Production:Cameo Films India
Star-cast:Vaibhav, Ramya Nambeesan, Kota Srinivasa Rao, Shayaji Shinde and others
Cinematography: Edwin Saghay
Editing: Paramesh Krishna
In the recent times, more films based on ‘Black Comedy’ has been venturing into the Tamil cinema and ‘Damaal Dumeel’ is the latest to arrive in this league. Let us see how far it has managed to keep us engaged and grab our attention.
The happy life of Manikandan (Vaibhav), a top scorer with huge digit salary at IT Company is devastated when he loses his job. With more plans on the way to organize his younger sister’s wedding, his marriage with girlfriend (Ramya Nambeesan) and few more commitments on the rise, he is left discombobulated. On a surprise note, Lady Luck knocks his doors as he finds bundles of huge money left astray at his doorsteps. The next moment, he is the happiest person on this planet and makes his plans workout. But sooner, the ‘Devils’ in the form of Kota Srinivasa Rao and Shayaji Shinde are on the hunt to bump him off. With a series of murders on roll, Manikandan gets more perplexed and does he manage to cut and fly to the hills fulfilling his dreams forms crux of the story.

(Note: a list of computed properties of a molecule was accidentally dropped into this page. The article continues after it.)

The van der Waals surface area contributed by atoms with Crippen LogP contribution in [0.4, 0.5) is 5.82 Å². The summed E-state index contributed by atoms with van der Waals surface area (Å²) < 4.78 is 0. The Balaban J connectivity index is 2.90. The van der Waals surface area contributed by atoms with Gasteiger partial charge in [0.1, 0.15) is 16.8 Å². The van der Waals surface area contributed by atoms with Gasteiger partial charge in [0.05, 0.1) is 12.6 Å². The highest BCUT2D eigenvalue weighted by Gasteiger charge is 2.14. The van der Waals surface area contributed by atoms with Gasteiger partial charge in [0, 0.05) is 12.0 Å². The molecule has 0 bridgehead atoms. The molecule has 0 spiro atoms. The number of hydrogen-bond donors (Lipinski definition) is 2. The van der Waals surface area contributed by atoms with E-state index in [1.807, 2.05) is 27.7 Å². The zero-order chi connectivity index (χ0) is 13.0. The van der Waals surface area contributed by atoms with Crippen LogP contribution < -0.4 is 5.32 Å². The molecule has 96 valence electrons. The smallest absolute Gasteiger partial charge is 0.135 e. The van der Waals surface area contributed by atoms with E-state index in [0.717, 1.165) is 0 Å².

Soon as the film commences, we have to make peace and assumptions to ourselves that it is going to be a racy thriller and the momentum will shoot up high now and then. But it doesn’t favour and instead travels on its own nature. With the arrival of Kota Srinvasa Rao, things turn up more engaging, but again there is a drop considerably with the momentum. Most of the scenes are flimsy and lack intensity. Although, director Sri deliberately included humour into the script, it doesn’t work out for the best results anywhere and the unrealistic elements irk us indeed. Even if you strongly don’t believe in logics, you’ll fail to keep yourself happy with what you are seeing.
There are many situations in the film that actually demands a lot of potentials from Vaibhav in the character of Vaibhav, but they completely go missing. Ramya Nambeesan appears for just 6-7 scenes and there is nothing much you to talk about her. Shayaji Shinde and Kota Srinivasa Rao are seemingly the guests of this film as they appear and vanish the very next second.
What works – Cinematography, background score by Thaman, editing, picturing of ‘Saga Saga’ song
What doesn’t work – Slow-paced screenplay, Unenthusiastic scenes, humour,
Overall, the story is convincing, but it fails to have a right execution in terms of screenplay and writing goes weak in many parts.
Verdict: Damaal Dumeel – Fails with no punch.
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